Investment Value

by Steve Popell on August 27, 2010

In a previous post, Business Valuation in Divorce is Different, we discussed why Investment Value is more appropriate in the context of family law.  But, this method is not just for divorcing couples.  In any situation in which the party acquiring an interest (or a greater interest) in a company will become (or continue to be) part of the management team, Investment Value is often the most appropriate method.  Here’s why.

In a Fair Market valuation, the objective is to determine what a hypothetical “willing buyer” would pay a hypothetical “willing seller” in a hypothetical “free market” etc.  But, that is not what is going on in a divorce or in a variety of other private company business situations.  An abbreviated list would include the following.

  • Sale of shares in a corporation to a new hire.
  • Repurchase of shares in a corporation from a retiring, or otherwise terminating, employee.
  • Sale of a partnership interest in a professional firm to a new partner.
  • Repurchase of a partnership interest in a professional firm from a retiring, or otherwise terminating, partner.
  • Implementing a stock option plan.
  • Implementing a Stock Appreciation Rights program.
  • Establishing a value, or value formula, for a buy-sell agreement.

In each of these examples, the buyer is a current (or soon-to-be) partner and/or a member of the management team and, as such, intends to benefit (or benefit to a greater extent) financially from future operations.  This is strictly an insider transaction, with no hypothetical “willing buyer” in sight.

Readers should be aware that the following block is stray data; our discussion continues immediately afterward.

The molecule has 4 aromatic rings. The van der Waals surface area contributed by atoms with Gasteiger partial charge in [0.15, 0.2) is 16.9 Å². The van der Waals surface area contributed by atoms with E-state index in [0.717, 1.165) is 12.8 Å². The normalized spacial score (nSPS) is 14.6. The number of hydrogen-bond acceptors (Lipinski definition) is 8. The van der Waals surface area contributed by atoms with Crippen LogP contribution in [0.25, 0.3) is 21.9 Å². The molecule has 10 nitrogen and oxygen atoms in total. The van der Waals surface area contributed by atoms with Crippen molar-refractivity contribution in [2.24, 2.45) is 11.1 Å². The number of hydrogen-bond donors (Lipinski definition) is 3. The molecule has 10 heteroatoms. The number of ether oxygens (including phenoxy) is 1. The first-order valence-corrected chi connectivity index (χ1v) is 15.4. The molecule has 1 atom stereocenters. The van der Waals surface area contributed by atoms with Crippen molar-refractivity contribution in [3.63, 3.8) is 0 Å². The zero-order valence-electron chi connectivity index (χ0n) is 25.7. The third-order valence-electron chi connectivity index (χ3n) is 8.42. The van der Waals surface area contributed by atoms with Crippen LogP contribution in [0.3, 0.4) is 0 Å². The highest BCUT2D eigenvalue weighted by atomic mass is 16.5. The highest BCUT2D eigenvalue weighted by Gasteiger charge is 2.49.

In a small professional firm, for example, a prospective outside acquirer would typically find value primarily in the people who operate it.  S/he would be “buying the people” rather than the firm itself.  The resulting dependence on 1-3 key individuals creates risk which, in turn, depresses value from the perspective of an outsider.  For an insider, not so much.

A key insider owner should certainly be cognizant of the importance of a management structure that has breadth and depth.  That’s just prudent management.  But, more importantly, s/he need not fear that the currently thin management structure will suddenly evaporate by virtue of a loss of motivation.  In addition, there are many important financial benefits to being an inside owner, including control or influence regarding:

  • Salaries
  • Bonuses
  • Retirement plans
  • Common executive perks (such as automobile or expense allowance)
  • Uncommon executive perks (such as an apartment or extensive foreign travel)

In some cases, the value to an insider may be considerably higher than to an outsider.  Conversely, if the company or professional firm is in financial difficulty, the value of the inside investment could be well below Fair Market Value, because the financial risk will be borne entirely by the current owner/manager team.  The common thread here is the value of stock or partnership interest to an inside investor. That is why Investment Value in such cases is the valuation method of choice.

This article has been contributed by Steven D. Popell CMC (Certified Management Consultant.) Steve has been qualified as a business valuation expert since 1974, and has published extensively on this topic. CMC, a certification mark awarded by the Institute of Management Consultants USA, represents evidence of the highest standards of consulting and adherence to the ethical canons of the profession. Steve was a 2007 winner Collaborative Practice California Eureka Award for contributions to Collaborative Practice in this state and is a Senior Partner in Popell & Forney, with offices in Los Altos Hills and Pleasant Hill, California.

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